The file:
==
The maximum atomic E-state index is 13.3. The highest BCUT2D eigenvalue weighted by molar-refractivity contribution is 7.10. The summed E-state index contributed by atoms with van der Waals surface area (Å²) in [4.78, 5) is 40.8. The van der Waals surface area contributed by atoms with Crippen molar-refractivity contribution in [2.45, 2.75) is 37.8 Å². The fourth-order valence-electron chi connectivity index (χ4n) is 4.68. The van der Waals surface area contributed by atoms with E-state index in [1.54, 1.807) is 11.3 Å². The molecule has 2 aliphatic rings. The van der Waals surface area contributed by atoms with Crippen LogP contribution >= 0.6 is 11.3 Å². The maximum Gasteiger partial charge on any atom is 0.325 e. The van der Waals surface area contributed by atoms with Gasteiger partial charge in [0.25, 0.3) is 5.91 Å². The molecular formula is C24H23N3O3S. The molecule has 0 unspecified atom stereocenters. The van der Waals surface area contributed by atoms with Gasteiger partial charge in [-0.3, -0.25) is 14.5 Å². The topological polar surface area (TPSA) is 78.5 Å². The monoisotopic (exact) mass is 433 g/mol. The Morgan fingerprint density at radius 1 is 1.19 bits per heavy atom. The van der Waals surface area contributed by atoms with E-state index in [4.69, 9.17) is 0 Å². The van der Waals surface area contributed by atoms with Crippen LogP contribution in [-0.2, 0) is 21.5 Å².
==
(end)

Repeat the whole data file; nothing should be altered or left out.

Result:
The maximum atomic E-state index is 13.3. The highest BCUT2D eigenvalue weighted by molar-refractivity contribution is 7.10. The summed E-state index contributed by atoms with van der Waals surface area (Å²) in [4.78, 5) is 40.8. The van der Waals surface area contributed by atoms with Crippen molar-refractivity contribution in [2.45, 2.75) is 37.8 Å². The fourth-order valence-electron chi connectivity index (χ4n) is 4.68. The van der Waals surface area contributed by atoms with E-state index in [1.54, 1.807) is 11.3 Å². The molecule has 2 aliphatic rings. The van der Waals surface area contributed by atoms with Crippen LogP contribution >= 0.6 is 11.3 Å². The maximum Gasteiger partial charge on any atom is 0.325 e. The van der Waals surface area contributed by atoms with Gasteiger partial charge in [0.25, 0.3) is 5.91 Å². The molecular formula is C24H23N3O3S. The molecule has 0 unspecified atom stereocenters. The van der Waals surface area contributed by atoms with Gasteiger partial charge in [-0.3, -0.25) is 14.5 Å². The topological polar surface area (TPSA) is 78.5 Å². The monoisotopic (exact) mass is 433 g/mol. The Morgan fingerprint density at radius 1 is 1.19 bits per heavy atom. The van der Waals surface area contributed by atoms with E-state index in [4.69, 9.17) is 0 Å². The van der Waals surface area contributed by atoms with Crippen LogP contribution in [-0.2, 0) is 21.5 Å².